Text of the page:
Semantic search—defined as IR with the capabilities to understand the user's intent and the web's content at a much deeper, conceptual level—can address these limitations.



Two Roads to Semantic Search
There are two approaches toward semantic search and both have received attention in the past months. The first approach builds on the automatic analysis of text using Natural Language Processing (NLP). The second approach uses semantic web technologies, which aims to make the web more easily searchable by allowing publishers to expose their (meta)data.

Natural Language Processing
While NLP technology has been researched for decades, the processing it requires has prohibited large-scale applications. Moore's law, however, is on the side of NLP. Companies such as PowerSet (which was recently purchased by Microsoft) and Hakia are rising quickly. Their systems extract entities from text, disambiguate them against large-scale background knowledge sources (PowerSet uses Freebase, Hakia has its own ontology), and then record the relationships as found in the text. PowerSet and Hakia also allow users to query using full questions, although most users still prefer to type in keywords, which their engines support as well.

Author's Note: Information extraction is easier with web sites that follow certain templates (typically, web sites generated from a database). In these cases, special methods (so called wrappers) can be developed or automatically trained to extract the information with very high precision.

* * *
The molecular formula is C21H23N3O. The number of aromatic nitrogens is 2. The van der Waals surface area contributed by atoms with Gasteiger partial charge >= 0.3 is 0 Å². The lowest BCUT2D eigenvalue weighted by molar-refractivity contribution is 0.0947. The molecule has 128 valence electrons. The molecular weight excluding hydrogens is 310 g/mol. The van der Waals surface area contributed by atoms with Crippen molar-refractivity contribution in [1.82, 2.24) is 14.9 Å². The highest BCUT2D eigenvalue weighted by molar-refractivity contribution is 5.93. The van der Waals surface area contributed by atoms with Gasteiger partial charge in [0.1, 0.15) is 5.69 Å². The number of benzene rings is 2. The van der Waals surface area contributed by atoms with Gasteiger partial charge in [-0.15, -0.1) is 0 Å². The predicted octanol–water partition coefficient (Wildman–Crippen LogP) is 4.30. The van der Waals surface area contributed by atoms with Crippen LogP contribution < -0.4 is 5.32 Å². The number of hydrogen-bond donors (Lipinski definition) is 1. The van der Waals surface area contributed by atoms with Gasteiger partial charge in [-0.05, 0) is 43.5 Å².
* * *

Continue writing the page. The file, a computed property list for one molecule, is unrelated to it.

Semantic Web
Publishers can avoid the costs and quality issues associated with NLP if they are willing to expose their metadata. Most publishers are willing to invest some time and effort in exposing structured data directly if they see improvement to their traffic patterns.

Exposing metadata is the starting point for a semantic search approach associated with the semantic web. The semantic web targets the entire web, including documents, databases, and services. The most important recent development is in the area of embedding metadata directly into web documents. Compared to microformats, which are limited to describing the most common types of information (persons, events, etc.), the new RDFa standard (a candidate recommendation from the W3C) has the capability to encode metadata in HTML using any RDF or OWL vocabulary. The decoupling of syntax and semantics is crucial from the perspective of search engine providers; while support for RDFa needs to be implemented only once, each microformat requires a separate parsing of the HTML page. An alternative is GRDDL, which allows the publisher to attach an arbitrary transformation to the page that 'converts' the information to RDF. GRDDL is more complicated for search engine providers to support in that running arbitrary XSLT stylesheets on HTML pages carries certain risks.

Editor's Note: The author of this article works for Yahoo!, suppliers of the SearchMonkey technology.